Bob Mould – Silver Age (2012)

Silver Age is that rarest of Bob Mould records: An unadorned, primal rocker, all bloody-knuckled riffs and flinty attitude with little or no introspection, much less sentiment. That makes sense, in many ways.

After all, this forthcoming project (due September 4, 2012, via Merge) arrives not long after Mould oversaw the reissue of his former band Sugar’s 1992 debut Copper Blue, after playing that similarly straight-forward album in its entirety on stage this summer, after contributing to the Foo Fighters most recent album, and opening for that similarly straight-forward act on tour. Oh, and after pouring his heart out, and really his guts too, in last year’s devastatingly honest memoir See a Little Light: A Trail of Rage and Melody.

It seems all of those things helped nudge Mould, working now alongside only Superchunk drummer Jon Wurster and Verbow bassist Jason Narducy, to this new/old place: A place where he simply wants to play again, not confess; to kick ass — there are none of the modern-day experiments in electronics found on his more recent projects here — rather than take names.

The guitar work on Silver Age becomes a torrential force on tracks like “Steam of Hercules,” arriving in layer upon layer, yet (as with his greatest successes both in Sugar and, previous to that, as part of Husker Du) Mould imbues these furious riffs with an innate sense of melodicism — something that set him apart before more considered efforts like 2009′s Life and Times, and still does today.

[SOMETHING ELSE! REWIND: The 2012 reissue of Sugar's terrific debut 'Copper Blue' completes the story for those of us who felt like so much more was left to be said from this great little band.]

Buried, and often literally, within all of this are a series of biting commentaries — though, the topics throughout are less personal, more universal: Mould berates a greedy egotist in “Star Machine,” for instance, then shows how these kind of morality plays ultimately unfold inside “The Descent.”

As always, you’ll have to listen closely, since Mould’s penchant continues for setting his vocals well within the mix of hooky guitar outbursts: He positively barks with an adolescent recklessness on “Fugue State”; he very nearly croons at times on “Keep Believing.” Those revelations only come later, however, after your ears have stopped ringing.

In that way, Silver Age works like a belated follow up to Copper Blue, so unadorned is its sense of old-school propulsion, so straight forward is its will to rock, so universal are its themes. There’s even a weird symmetry to the titles: Copper Blue, with time, with experience, becomes Silver Age.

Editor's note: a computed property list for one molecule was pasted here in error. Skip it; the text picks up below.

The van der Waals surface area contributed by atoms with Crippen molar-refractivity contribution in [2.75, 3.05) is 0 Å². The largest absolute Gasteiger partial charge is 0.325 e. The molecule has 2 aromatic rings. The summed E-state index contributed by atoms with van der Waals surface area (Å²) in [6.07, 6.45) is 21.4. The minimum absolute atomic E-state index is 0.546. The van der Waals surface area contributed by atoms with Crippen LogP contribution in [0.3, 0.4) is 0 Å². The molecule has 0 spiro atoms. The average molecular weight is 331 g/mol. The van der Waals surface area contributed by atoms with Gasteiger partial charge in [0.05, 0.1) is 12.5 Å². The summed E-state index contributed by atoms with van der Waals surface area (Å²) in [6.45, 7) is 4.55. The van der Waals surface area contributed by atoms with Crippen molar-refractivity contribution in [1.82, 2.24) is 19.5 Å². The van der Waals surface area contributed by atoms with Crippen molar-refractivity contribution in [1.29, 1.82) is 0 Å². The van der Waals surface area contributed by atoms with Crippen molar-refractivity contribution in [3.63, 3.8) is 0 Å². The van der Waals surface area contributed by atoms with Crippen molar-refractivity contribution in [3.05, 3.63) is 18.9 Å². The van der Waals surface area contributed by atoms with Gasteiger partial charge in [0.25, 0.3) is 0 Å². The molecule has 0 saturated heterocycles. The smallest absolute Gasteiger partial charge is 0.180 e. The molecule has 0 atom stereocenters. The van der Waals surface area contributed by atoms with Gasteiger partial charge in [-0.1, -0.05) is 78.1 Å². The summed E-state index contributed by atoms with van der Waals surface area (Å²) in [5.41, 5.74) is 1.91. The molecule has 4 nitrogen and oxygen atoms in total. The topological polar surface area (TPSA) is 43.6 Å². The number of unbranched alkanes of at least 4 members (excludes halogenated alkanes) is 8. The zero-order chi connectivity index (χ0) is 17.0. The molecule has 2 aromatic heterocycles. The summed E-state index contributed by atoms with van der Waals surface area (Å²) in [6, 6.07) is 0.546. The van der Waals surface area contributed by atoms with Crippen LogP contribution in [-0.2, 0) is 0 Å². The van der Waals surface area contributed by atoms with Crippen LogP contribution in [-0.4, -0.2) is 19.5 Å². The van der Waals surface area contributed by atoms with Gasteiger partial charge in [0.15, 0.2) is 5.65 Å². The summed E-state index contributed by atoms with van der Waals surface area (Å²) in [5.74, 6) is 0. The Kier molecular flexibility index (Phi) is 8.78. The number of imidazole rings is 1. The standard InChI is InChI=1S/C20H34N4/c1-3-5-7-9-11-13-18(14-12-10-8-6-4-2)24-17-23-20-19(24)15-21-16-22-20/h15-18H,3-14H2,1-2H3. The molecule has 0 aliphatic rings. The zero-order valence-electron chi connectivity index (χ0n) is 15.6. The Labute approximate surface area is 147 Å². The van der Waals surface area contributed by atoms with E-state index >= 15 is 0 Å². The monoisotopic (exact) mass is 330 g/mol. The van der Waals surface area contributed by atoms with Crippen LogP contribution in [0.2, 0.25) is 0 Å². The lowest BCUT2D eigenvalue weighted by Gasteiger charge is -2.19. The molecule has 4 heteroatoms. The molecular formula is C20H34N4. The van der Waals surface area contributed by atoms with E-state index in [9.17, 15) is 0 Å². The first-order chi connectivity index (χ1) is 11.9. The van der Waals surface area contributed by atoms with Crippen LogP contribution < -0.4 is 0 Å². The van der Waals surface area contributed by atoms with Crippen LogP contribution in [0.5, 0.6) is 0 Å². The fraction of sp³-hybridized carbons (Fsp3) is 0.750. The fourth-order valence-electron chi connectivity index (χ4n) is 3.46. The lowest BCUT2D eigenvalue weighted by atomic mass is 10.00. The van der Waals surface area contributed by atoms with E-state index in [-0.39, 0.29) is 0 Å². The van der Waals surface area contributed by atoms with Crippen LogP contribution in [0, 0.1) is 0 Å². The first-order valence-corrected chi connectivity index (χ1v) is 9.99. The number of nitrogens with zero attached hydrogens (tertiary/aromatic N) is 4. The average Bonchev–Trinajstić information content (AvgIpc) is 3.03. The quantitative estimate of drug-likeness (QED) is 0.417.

When, on the title track here, Mould reminds us that he’s “never too old to contain my rage,” we can all be assured that he means it. But, perhaps more importantly, Mould has recaptured his similarly once-uncontainable sense of serrated punk-pop aggression, too.

Turns out, and what a gift this is, Mould is never too old for that, either.

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Here’s a look at Bob Mould’s upcoming 2012 tour dates:

09/07 – New York, NY @ Webster Hall
09/08 – Washington DC @ 9:30 Club
09/10 – Boston, MA @ Paradise
09/11 – Philadelphia, PA @ Union Transfer
09/13 – Chicago, IL @ Metro
09/15 – Minneapolis, MN – First Avenue
09/18 – Seattle, WA – Showbox
09/19 – Portland, OR – Wonder Ballroom
09/21 – San Francisco, CA – Fillmore
09/21-23, 2012, Pensacola Beach, FL @ DeLuna Fest

Nick DeRiso

Over a 30-year career, Nick DeRiso has also explored music for USA Today, All About Jazz, Ultimate Classic Rock and a host of others. Honored as columnist of the year five times by the Associated Press, Louisiana Press Association and Louisiana Sports Writers Association, he oversaw a daily section named Top 10 in the nation by the AP before co-founding Something Else! Contact him at nderiso@somethingelsereviews.com.

One Comment

  1. Yes indeed – The Descent could be dropped just about anywhere on Copper Blue and no one would even notice the 20 year age spread. I guess this is going to be a gotta buy album – good thing too, since there seem to be so few of them out there worth buying these days (pardon my geezer perspective).

    The video was great as well.

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